Abstract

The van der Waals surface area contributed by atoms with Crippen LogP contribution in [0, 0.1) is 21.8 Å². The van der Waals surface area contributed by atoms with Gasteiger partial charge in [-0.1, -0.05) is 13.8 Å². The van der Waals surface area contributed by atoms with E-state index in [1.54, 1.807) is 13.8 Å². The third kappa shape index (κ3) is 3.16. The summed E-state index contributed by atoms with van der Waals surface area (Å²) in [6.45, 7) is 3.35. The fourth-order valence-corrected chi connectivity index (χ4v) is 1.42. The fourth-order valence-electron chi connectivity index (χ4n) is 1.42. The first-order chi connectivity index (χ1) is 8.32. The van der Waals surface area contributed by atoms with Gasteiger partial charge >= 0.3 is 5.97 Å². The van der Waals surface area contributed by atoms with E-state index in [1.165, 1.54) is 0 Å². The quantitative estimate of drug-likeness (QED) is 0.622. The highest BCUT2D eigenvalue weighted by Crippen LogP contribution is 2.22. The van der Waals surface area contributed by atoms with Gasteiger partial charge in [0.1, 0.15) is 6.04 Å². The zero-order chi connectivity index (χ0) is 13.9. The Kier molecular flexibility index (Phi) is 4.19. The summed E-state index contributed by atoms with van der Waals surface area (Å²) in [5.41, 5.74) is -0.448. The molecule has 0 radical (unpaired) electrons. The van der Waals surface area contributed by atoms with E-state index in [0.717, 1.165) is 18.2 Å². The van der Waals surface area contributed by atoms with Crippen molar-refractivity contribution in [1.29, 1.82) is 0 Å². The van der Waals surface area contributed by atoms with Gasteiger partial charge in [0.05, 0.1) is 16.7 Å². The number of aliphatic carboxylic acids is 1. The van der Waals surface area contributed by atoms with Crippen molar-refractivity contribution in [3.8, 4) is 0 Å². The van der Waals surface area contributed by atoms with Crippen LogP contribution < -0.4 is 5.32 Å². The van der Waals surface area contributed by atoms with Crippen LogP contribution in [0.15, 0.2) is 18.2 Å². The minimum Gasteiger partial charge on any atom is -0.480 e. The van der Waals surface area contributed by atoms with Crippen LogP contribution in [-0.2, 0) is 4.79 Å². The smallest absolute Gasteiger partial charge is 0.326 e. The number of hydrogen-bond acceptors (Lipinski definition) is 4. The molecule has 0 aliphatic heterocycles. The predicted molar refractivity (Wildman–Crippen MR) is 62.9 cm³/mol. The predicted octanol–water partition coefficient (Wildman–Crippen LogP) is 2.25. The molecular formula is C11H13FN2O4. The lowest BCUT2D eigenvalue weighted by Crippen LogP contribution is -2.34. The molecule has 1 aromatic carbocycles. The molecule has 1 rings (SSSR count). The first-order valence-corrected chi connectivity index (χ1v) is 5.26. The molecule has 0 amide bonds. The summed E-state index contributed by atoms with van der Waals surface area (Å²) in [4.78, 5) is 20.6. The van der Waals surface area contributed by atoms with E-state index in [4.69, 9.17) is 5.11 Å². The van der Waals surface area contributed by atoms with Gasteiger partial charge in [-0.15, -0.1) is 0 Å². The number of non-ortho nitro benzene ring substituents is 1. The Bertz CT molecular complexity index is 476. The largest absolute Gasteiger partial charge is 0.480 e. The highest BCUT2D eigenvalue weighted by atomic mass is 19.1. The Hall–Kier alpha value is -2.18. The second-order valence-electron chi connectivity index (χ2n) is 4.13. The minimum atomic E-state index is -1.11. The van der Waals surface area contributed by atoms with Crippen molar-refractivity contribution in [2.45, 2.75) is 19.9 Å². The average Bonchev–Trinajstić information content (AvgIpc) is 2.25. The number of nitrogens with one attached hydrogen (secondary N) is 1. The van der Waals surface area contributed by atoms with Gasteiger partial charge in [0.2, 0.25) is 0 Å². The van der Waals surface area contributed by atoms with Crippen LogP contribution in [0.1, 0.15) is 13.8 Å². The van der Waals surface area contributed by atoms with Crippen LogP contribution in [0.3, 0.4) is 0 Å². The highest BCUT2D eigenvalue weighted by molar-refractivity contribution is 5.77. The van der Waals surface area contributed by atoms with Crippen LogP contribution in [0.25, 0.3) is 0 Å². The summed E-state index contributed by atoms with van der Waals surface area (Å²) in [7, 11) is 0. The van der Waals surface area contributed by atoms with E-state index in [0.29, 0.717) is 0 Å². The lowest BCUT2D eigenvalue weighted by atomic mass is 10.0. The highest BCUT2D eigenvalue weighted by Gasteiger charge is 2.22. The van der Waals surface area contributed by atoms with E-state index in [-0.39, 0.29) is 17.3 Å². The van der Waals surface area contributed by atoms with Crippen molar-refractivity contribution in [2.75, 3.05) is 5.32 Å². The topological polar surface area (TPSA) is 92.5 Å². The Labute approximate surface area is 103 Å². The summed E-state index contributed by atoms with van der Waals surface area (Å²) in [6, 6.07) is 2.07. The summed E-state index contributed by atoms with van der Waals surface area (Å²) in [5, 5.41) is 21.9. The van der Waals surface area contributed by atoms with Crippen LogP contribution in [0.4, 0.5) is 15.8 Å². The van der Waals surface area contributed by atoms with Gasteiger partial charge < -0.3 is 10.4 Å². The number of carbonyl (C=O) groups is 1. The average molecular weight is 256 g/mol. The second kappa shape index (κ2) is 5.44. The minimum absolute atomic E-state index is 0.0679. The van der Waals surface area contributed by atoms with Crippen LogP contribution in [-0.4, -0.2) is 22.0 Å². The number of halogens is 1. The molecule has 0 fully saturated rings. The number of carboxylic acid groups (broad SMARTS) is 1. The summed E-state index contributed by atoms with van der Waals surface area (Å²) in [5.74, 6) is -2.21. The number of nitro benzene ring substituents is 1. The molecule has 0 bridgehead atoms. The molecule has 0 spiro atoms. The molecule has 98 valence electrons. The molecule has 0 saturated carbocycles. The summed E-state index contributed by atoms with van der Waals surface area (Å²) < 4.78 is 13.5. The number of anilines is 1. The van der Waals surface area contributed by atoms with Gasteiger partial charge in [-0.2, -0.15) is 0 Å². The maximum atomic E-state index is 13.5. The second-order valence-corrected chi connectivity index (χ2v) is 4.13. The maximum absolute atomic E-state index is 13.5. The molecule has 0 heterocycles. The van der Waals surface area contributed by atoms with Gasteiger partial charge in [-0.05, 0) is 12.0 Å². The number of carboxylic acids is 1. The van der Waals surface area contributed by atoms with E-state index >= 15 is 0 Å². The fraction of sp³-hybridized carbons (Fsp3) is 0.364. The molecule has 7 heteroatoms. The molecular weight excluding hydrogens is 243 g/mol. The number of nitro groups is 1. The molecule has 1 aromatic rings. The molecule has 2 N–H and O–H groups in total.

The invasive Asiatic red alga Gracilaria vermiculophylla has recently spread rapidly around the globe. In the Northwest Atlantic, it was first collected in Virginia during 1998; in New England, it was first recorded from Narragansett Bay, Rhode Island in 2007. Until now, the specific dates of its introduction and current distribution in New England have been poorly understood. We employed a combination of field collections, evaluations of historical herbarium specimens, and molecular investigations (including mt-CO1 gene sequencing) to document its present distribution and approximate dates of introduction within New England. We found G. vermiculophylla at 18 of 24 Northwest Atlantic sites growing with native Gracilaria populations. Presently, it is recorded from Stamford, CT to Greenland, NH, with no populations known from five Maine sites where the native G. tikvahiae grows. Molecular screening of historical specimens revealed that G. vermiculophylla was collected from five sites in Massachusetts during 2000, whereas it was first documented in New Hampshire from the middle of the Great Bay Estuarine System (i.e., Dover Point) during 2003. In Rhode Island, initial specimens were documented during 2007, and those in Connecticut were first confirmed during 2010. As G. vermiculophylla has gone primarily undetected in New England since at least 2000, this highlights the difficulty of documenting the arrival and spread of an invasive species that closely resembles a native congener. Hence, DNA sequencing is critical in clarifying the introduction and expansion of such non-native seaweeds.

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